TEDxIIT talk: Technology for Development: No Shortcuts

At the TEDxIIT conference earlier this year I spoke about the challenges facing ICT4D and some promising methods for moving forward.

The main points of this talk are as follows:

The realm of ICT4D has a disturbing track record of consistently searching for the “next big thing” technologically. Related to this, there is also a tendency focus too much on the Technology over the Development in the T4D or technology for development scenario. Unfortunately, this can be a recipe for disappointment, and more often than not, for making things worse. When we focus primarily on the technology, we tend to miss that development is a long, complicated, messy process that takes a lot of hard work, and that technology is not always the answer. Even when technology does provide a way forward, we still need to recognize that there are no shortcuts to development.

As human beings, we tend to take things for granted once we get used to them, which may cause us to miss the entire ecosystem surrounding technology use that we take for granted in the developed world, because we can. For example, if we take electricity for granted, we might forget that we need power in order to use new technology that is introduced for the first time into a given locale.

In order not to take things for granted, it is essential to work with people who don’t take the entire technology ecosystem for granted, because they can’t—those from the developing world who live under conditions of constraint. We must establish long-lasting partnerships that enable feedback loops between the stakeholders, to promote mutual learning, to match actual needs with innovations, and to build capacities, in order to drive sustainability. When we do this, there is a real potential for technology to advance the development process.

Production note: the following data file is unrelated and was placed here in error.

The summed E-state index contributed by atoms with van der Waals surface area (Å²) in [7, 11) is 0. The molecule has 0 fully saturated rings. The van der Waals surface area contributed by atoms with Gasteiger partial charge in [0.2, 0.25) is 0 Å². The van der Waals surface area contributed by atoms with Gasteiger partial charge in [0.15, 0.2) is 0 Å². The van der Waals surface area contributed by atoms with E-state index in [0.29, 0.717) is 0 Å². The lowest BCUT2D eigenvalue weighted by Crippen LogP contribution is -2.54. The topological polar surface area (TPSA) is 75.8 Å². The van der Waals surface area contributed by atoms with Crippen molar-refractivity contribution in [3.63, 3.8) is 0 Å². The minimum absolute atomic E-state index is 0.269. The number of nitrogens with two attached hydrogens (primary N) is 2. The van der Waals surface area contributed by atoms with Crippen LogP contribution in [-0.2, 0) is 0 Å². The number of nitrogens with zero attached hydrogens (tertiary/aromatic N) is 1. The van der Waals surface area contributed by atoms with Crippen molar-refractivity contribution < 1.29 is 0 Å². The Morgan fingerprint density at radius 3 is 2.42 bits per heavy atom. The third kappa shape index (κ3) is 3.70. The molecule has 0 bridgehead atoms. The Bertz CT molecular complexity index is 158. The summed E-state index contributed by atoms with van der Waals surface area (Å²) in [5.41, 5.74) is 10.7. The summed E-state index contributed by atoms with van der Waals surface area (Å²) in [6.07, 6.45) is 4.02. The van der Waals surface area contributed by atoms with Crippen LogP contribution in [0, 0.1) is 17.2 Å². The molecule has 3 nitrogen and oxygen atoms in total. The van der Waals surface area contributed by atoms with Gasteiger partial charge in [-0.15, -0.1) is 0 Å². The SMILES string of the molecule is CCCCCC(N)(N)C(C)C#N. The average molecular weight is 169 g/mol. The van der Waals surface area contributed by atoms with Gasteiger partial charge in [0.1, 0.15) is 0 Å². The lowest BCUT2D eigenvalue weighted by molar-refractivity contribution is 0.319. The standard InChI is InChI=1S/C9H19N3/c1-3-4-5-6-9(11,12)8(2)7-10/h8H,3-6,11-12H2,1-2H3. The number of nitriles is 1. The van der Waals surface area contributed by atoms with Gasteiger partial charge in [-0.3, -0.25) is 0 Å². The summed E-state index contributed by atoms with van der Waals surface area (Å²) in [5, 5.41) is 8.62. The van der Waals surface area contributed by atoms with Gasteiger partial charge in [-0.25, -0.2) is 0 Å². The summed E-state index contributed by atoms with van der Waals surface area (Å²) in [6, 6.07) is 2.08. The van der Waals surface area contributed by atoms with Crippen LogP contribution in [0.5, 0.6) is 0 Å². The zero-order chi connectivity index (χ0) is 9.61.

Multiple firsthand experiences from the field are used to illustrate these points.


About ljhosman

Laura Hosman is Assistant Professor at Arizona State University. She holds a dual position in the School for the Future of Innovation in Society and in The Polytechnic School.
This entry was posted in Haiti, Macedonia, OLPC, Pacific Islands, Papua New Guinea, Senegal, Solar Power, Solomon Islands, Teacher Technology Training, Uncategorized. Bookmark the permalink.

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